The spaces that Cuningham Group designs tell our clients’ individual stories and celebrate their personal experiences. Because of this, we depend on the power of listening and asking the right questions to reveal the inherent story of each client that is in line with their vision and objectives. We then use these personalized visions to create designs that best serve the client’s specific wants and needs. And nowhere is this collaborative strategy more important than with our work designing innovative learning environments.
In order to create flexible learning spaces that accommodate all learning styles, our teams listen to the wisdom of collective experience, employing a co-creative visioning workshop to guide the design process. During these workshops, clients are asked to envision a new kind of future and then, to participate in developing a conceptual design in real time based on a shared vision. The intention is to focus on the feeling of the spaces instead of their designated subject and square footage.
Establishing a Shared Vision
The purpose of a Vision Statement is to provide an overall guide for the entire process, establish priorities, align resources with those priorities, and facilitate efficient decision making. Ultimately, the result is a rock-solid foundation upon which to develop and implement the design approach. This is especially important when trying to establish programmatic shifts within a school’s media spaces. Simply put, there is no blueprint for innovation. There is only what the client wants, which we discover through an engaged listening process.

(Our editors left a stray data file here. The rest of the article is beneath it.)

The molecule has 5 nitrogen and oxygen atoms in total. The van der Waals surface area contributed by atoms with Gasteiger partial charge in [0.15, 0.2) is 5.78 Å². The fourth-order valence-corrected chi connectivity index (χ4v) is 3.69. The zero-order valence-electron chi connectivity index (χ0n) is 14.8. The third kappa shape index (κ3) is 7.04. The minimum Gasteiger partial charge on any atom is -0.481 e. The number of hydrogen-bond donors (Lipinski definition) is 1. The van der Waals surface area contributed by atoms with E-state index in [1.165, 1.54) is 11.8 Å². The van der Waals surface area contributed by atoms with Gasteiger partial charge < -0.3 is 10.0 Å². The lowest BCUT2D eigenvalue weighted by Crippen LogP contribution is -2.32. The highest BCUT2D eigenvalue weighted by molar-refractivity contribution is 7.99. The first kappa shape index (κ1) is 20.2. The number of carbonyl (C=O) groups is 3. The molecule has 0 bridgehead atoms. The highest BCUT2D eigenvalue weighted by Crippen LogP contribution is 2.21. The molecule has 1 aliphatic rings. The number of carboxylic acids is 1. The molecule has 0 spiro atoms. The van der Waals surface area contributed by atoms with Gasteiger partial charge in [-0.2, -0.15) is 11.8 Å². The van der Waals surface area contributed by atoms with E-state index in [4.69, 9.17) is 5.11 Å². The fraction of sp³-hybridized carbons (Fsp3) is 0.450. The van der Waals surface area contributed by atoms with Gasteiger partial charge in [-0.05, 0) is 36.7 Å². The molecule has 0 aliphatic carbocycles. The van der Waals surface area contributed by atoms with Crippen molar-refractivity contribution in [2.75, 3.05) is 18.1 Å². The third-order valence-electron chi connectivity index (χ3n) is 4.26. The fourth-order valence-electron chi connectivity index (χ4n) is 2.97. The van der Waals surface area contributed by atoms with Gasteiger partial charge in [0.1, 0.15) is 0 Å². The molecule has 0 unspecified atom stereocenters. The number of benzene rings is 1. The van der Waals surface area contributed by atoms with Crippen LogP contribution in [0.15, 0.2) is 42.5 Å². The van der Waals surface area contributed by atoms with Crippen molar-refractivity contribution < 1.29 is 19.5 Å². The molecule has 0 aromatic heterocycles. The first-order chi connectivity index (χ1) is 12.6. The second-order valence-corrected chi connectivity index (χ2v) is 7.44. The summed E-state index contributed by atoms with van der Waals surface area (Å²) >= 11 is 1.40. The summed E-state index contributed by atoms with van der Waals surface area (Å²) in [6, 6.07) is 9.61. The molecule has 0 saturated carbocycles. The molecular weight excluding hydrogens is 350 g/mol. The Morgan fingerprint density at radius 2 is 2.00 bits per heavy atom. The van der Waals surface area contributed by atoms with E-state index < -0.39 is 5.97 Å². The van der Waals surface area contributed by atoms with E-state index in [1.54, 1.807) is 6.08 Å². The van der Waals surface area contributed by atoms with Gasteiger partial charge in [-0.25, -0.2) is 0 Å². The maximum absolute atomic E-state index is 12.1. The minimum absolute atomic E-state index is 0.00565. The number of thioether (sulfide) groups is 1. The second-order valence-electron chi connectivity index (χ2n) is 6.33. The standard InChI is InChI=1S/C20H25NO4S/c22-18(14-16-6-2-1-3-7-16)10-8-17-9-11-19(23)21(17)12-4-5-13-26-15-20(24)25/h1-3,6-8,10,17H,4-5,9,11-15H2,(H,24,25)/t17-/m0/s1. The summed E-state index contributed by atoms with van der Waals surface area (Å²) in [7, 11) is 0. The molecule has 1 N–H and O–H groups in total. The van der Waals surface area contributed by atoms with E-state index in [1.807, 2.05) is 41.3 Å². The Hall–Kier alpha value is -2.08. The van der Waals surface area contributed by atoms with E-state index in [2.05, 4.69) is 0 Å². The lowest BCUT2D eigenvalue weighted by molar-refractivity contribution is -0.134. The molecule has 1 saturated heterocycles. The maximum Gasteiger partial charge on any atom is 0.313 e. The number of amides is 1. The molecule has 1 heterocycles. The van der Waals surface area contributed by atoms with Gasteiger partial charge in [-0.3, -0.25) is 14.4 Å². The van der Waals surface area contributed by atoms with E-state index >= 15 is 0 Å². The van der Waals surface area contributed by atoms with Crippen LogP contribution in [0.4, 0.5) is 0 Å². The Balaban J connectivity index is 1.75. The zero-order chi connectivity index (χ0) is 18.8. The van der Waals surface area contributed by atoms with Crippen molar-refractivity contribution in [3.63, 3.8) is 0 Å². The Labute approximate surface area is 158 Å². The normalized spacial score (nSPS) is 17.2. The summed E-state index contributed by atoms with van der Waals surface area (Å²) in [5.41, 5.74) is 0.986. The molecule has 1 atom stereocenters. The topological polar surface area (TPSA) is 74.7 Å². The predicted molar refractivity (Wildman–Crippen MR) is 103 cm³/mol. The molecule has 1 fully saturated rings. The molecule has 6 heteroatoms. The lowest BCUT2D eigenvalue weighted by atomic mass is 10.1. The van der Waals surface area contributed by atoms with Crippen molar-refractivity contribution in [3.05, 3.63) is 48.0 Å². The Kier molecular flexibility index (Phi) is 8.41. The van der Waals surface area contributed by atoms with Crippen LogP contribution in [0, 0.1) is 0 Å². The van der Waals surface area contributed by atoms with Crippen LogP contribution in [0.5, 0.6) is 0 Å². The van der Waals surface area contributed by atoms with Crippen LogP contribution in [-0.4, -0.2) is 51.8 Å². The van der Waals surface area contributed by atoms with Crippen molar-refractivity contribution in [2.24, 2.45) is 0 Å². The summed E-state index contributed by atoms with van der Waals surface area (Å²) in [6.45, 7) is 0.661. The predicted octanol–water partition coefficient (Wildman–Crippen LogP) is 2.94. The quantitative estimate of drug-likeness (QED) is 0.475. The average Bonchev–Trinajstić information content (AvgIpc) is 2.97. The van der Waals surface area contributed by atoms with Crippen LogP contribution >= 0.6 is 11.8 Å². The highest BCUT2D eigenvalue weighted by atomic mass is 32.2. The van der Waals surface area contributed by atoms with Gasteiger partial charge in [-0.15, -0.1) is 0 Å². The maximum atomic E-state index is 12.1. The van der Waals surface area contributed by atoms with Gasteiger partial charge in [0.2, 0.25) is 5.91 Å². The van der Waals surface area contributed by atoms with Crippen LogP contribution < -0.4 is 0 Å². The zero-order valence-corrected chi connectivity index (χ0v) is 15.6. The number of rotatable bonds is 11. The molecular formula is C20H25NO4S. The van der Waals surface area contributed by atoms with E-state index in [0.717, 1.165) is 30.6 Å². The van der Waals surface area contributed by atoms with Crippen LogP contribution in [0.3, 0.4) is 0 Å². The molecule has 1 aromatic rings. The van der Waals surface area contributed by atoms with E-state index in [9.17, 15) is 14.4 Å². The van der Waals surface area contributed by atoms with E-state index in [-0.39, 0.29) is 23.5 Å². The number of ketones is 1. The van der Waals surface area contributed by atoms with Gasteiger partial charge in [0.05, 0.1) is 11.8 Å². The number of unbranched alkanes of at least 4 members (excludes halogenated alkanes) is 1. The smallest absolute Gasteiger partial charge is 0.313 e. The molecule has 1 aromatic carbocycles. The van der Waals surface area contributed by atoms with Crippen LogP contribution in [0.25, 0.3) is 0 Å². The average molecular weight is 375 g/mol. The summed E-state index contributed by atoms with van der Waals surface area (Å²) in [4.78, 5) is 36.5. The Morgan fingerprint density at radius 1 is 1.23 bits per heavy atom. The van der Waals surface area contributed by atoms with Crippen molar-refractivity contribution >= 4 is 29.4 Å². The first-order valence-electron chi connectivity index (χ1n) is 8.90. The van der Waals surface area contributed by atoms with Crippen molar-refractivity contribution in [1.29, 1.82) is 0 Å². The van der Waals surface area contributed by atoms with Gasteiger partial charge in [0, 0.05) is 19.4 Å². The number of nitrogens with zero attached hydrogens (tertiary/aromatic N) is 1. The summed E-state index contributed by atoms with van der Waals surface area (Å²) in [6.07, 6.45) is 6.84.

Sometimes, what the client wants is what they already have, though they may have a difficult time articulating this. That is why, by not focusing on specific space characteristics and instead discussing the type of learning/activities they want to happen, our intent listening process allows us to challenge the client, discovering together what they want and need.
Listening in Action
A recent example of how a listening process is brought to fruition can be seen in Cuningham Group’s work with the school district in Sartell, Minnesota, in designing an all-new high school. After engaging in co-creative visioning workshops with a committee that consisted of more than 70 members representing all major stakeholder groups, it was established that Sartell needed a space that celebrated learning with an open environment — one that could connect and integrate content areas, making learning visible.
In one of these first meetings, Cuningham Group Architect Scott Krenner developed a conceptual design in real time based on a programmatic vision described by the client. The rough sketches the team left with that day became the foundation of the entire project — a design that features Learning Neighborhoods connected by “bridges” to more specialized programs. By genuinely listening to the needs of the client, Cuningham Group was able to develop an innovative learning environment tailored specifically to the educational vision of the Sartell community.